Fertility and Marriage Supplement Sample Notes
The fertility supplement of the Current Population Survey asks women (either by self-response of proxy) questions about childbirth. Several fertility supplement samples also contain marital history information.
Marital history variables are available in fertility supplement samples from 1976-1995. Many samples contain only year at first marriage, but detailed marital history variables are available in 1980, 1985, 1990, and 1995. These marital history questions may include items such as the number of times a person had been married, the beginning and end dates of marriages, and whether marriages ended in widowhood or divorce. Males are in-universe for all of these variables in 1980 only in. In 1985, 1990, and 1995, male respondents are only asked about the year of first marriage and whether their first marriage ended in widowhood or divorce. In all other samples, only female respondents were asked about their first marriage.
In years prior to 1990, there is little consistency in the universe for fertility and marriage history variables. Users are encouraged to consult the comparability and universe tabs for details. In 1990 and 1995, the universe for fertility variables includes women ages 15 to 65. In the 1992, 1994, and 1998-2010 samples, the universe includes women ages 15 to 44. Items consistently collected over the years include the number of live births, the woman's age (in months) at the time of most recent birth, and the month and year of the most recent birth. In the years prior to 2001, survey items include a mix of other fertility related questions. In other years, the supplement may include items such as: the woman's age at time of birth, the child's sex, the month and year of birth for each birth, the current place of residence of each child (e.g., in the household, alone, with spouse, with grandparents, with adoptive parents, in foster care, etc.), and/or expectations about having children in the future.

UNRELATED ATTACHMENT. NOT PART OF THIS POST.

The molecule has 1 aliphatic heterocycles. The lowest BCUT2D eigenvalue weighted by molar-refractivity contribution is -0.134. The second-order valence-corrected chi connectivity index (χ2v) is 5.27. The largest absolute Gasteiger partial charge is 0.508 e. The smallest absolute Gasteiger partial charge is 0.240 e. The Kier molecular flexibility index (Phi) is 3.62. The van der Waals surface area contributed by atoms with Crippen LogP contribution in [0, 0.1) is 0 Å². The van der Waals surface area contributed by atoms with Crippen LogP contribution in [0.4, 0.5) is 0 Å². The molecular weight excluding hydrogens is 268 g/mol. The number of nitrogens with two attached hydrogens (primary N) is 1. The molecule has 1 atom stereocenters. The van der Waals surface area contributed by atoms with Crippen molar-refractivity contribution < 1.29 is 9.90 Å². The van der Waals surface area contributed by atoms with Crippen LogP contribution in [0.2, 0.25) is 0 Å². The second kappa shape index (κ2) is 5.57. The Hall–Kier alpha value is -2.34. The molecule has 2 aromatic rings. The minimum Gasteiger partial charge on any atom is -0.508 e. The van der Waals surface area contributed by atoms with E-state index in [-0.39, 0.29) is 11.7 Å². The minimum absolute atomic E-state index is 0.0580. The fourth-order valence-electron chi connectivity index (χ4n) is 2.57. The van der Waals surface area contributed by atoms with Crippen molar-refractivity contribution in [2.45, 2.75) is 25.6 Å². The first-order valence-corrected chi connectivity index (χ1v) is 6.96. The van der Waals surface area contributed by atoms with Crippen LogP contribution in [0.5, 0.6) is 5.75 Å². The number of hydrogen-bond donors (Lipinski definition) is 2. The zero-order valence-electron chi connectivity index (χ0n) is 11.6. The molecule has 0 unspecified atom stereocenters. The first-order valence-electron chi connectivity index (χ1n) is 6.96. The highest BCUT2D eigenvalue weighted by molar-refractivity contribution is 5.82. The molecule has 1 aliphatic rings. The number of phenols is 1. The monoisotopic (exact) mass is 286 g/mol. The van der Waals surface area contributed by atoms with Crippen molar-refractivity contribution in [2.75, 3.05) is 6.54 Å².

In years prior to 1995, there are occasionally several records that have values for fertility or marital history variables that are not expected to be in-universe. For example, a record with "male" for SEX may have a value for "number of live births ever had." These values are in the original CPS data and remain in the IPUMS integrated variables.
The original CPS data for the 1979 fertility and marital history supplement is of questionable quality, as it contained non-meaningful strings and nonsensical values in several variables. When these values occurred, they were recoded to NIU. There are notes in individual variable descriptions to indicate when this applies and, where possible, is indicated in a data quality flag. This sample should nevertheless be used with caution.
There is no unique sample weight for the fertility supplement. Fertility supplement sample weights provided in WTSUPP are identical to the basic survey sample weights.